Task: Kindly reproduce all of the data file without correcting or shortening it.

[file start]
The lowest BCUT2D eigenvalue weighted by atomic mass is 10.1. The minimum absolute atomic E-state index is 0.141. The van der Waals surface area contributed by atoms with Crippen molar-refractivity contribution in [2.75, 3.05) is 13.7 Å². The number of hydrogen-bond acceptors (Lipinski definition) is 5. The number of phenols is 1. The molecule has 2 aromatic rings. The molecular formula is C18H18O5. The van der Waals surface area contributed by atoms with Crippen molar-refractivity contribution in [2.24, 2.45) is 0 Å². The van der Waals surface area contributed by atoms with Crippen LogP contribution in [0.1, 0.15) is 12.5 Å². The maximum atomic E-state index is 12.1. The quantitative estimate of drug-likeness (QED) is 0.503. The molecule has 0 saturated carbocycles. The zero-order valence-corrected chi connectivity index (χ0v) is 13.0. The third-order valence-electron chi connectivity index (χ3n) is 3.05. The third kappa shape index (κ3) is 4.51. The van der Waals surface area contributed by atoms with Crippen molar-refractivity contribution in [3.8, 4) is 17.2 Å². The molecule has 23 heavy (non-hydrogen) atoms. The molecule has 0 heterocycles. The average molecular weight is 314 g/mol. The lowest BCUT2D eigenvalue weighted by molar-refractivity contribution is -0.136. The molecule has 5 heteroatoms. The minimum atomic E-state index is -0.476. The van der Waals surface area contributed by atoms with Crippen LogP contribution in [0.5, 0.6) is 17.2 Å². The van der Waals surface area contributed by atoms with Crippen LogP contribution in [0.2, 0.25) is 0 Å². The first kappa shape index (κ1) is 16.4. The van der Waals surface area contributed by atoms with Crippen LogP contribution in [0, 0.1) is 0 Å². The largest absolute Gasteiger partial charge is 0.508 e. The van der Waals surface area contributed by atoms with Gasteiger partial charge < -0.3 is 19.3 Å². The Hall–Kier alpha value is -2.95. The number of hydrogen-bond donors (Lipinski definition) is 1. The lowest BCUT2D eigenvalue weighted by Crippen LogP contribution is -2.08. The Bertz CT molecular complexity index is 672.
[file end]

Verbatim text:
The lowest BCUT2D eigenvalue weighted by atomic mass is 10.1. The minimum absolute atomic E-state index is 0.141. The van der Waals surface area contributed by atoms with Crippen molar-refractivity contribution in [2.75, 3.05) is 13.7 Å². The number of hydrogen-bond acceptors (Lipinski definition) is 5. The number of phenols is 1. The molecule has 2 aromatic rings. The molecular formula is C18H18O5. The van der Waals surface area contributed by atoms with Crippen molar-refractivity contribution in [2.24, 2.45) is 0 Å². The van der Waals surface area contributed by atoms with Crippen LogP contribution in [0.1, 0.15) is 12.5 Å². The maximum atomic E-state index is 12.1. The quantitative estimate of drug-likeness (QED) is 0.503. The molecule has 0 saturated carbocycles. The zero-order valence-corrected chi connectivity index (χ0v) is 13.0. The third-order valence-electron chi connectivity index (χ3n) is 3.05. The third kappa shape index (κ3) is 4.51. The van der Waals surface area contributed by atoms with Crippen molar-refractivity contribution in [3.8, 4) is 17.2 Å². The molecule has 23 heavy (non-hydrogen) atoms. The molecule has 0 heterocycles. The average molecular weight is 314 g/mol. The lowest BCUT2D eigenvalue weighted by molar-refractivity contribution is -0.136. The molecule has 5 heteroatoms. The minimum atomic E-state index is -0.476. The van der Waals surface area contributed by atoms with Crippen LogP contribution in [0.5, 0.6) is 17.2 Å². The van der Waals surface area contributed by atoms with Crippen LogP contribution in [0.2, 0.25) is 0 Å². The first kappa shape index (κ1) is 16.4. The van der Waals surface area contributed by atoms with Crippen LogP contribution in [0, 0.1) is 0 Å². The largest absolute Gasteiger partial charge is 0.508 e. The van der Waals surface area contributed by atoms with Gasteiger partial charge < -0.3 is 19.3 Å². The Hall–Kier alpha value is -2.95. The number of hydrogen-bond donors (Lipinski definition) is 1. The lowest BCUT2D eigenvalue weighted by Crippen LogP contribution is -2.08. The Bertz CT molecular complexity index is 672.